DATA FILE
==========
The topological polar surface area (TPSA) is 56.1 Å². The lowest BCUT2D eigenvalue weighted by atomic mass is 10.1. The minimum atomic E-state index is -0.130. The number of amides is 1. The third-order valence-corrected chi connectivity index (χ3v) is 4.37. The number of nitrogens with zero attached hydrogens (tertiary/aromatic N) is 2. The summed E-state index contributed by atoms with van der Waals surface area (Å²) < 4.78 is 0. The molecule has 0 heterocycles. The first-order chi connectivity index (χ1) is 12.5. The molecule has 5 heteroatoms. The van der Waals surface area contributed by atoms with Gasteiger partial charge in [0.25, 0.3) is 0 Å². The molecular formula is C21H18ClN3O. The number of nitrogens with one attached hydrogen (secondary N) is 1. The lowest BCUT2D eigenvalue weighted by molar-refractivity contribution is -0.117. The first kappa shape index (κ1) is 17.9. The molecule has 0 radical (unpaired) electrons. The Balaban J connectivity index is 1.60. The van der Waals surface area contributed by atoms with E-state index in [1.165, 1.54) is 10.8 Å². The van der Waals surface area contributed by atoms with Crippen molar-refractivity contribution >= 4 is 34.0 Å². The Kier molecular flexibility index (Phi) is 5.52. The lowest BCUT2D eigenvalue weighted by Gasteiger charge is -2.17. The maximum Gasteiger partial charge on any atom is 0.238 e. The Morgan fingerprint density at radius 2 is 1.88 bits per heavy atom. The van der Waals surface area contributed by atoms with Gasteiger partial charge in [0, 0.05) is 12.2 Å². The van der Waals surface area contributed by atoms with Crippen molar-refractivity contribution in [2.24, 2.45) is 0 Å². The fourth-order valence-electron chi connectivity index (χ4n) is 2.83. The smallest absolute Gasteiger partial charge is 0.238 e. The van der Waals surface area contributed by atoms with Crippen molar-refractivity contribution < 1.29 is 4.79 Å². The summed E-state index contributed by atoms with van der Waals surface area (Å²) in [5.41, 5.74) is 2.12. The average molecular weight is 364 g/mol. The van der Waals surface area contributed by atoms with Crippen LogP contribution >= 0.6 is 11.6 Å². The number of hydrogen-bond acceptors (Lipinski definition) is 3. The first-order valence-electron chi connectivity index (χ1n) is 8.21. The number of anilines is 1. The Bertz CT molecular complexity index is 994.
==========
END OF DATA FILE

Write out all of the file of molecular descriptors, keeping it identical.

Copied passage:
The topological polar surface area (TPSA) is 56.1 Å². The lowest BCUT2D eigenvalue weighted by atomic mass is 10.1. The minimum atomic E-state index is -0.130. The number of amides is 1. The third-order valence-corrected chi connectivity index (χ3v) is 4.37. The number of nitrogens with zero attached hydrogens (tertiary/aromatic N) is 2. The summed E-state index contributed by atoms with van der Waals surface area (Å²) < 4.78 is 0. The molecule has 0 heterocycles. The first-order chi connectivity index (χ1) is 12.5. The molecule has 5 heteroatoms. The van der Waals surface area contributed by atoms with Gasteiger partial charge in [0.25, 0.3) is 0 Å². The molecular formula is C21H18ClN3O. The number of nitrogens with one attached hydrogen (secondary N) is 1. The lowest BCUT2D eigenvalue weighted by molar-refractivity contribution is -0.117. The first kappa shape index (κ1) is 17.9. The molecule has 0 radical (unpaired) electrons. The Balaban J connectivity index is 1.60. The van der Waals surface area contributed by atoms with E-state index in [1.165, 1.54) is 10.8 Å². The van der Waals surface area contributed by atoms with Crippen molar-refractivity contribution >= 4 is 34.0 Å². The Kier molecular flexibility index (Phi) is 5.52. The lowest BCUT2D eigenvalue weighted by Gasteiger charge is -2.17. The maximum Gasteiger partial charge on any atom is 0.238 e. The Morgan fingerprint density at radius 2 is 1.88 bits per heavy atom. The van der Waals surface area contributed by atoms with Gasteiger partial charge in [0, 0.05) is 12.2 Å². The van der Waals surface area contributed by atoms with Crippen molar-refractivity contribution in [2.24, 2.45) is 0 Å². The fourth-order valence-electron chi connectivity index (χ4n) is 2.83. The smallest absolute Gasteiger partial charge is 0.238 e. The van der Waals surface area contributed by atoms with Crippen molar-refractivity contribution < 1.29 is 4.79 Å². The summed E-state index contributed by atoms with van der Waals surface area (Å²) in [5.41, 5.74) is 2.12. The average molecular weight is 364 g/mol. The van der Waals surface area contributed by atoms with Crippen LogP contribution >= 0.6 is 11.6 Å². The number of hydrogen-bond acceptors (Lipinski definition) is 3. The first-order valence-electron chi connectivity index (χ1n) is 8.21. The number of anilines is 1. The Bertz CT molecular complexity index is 994.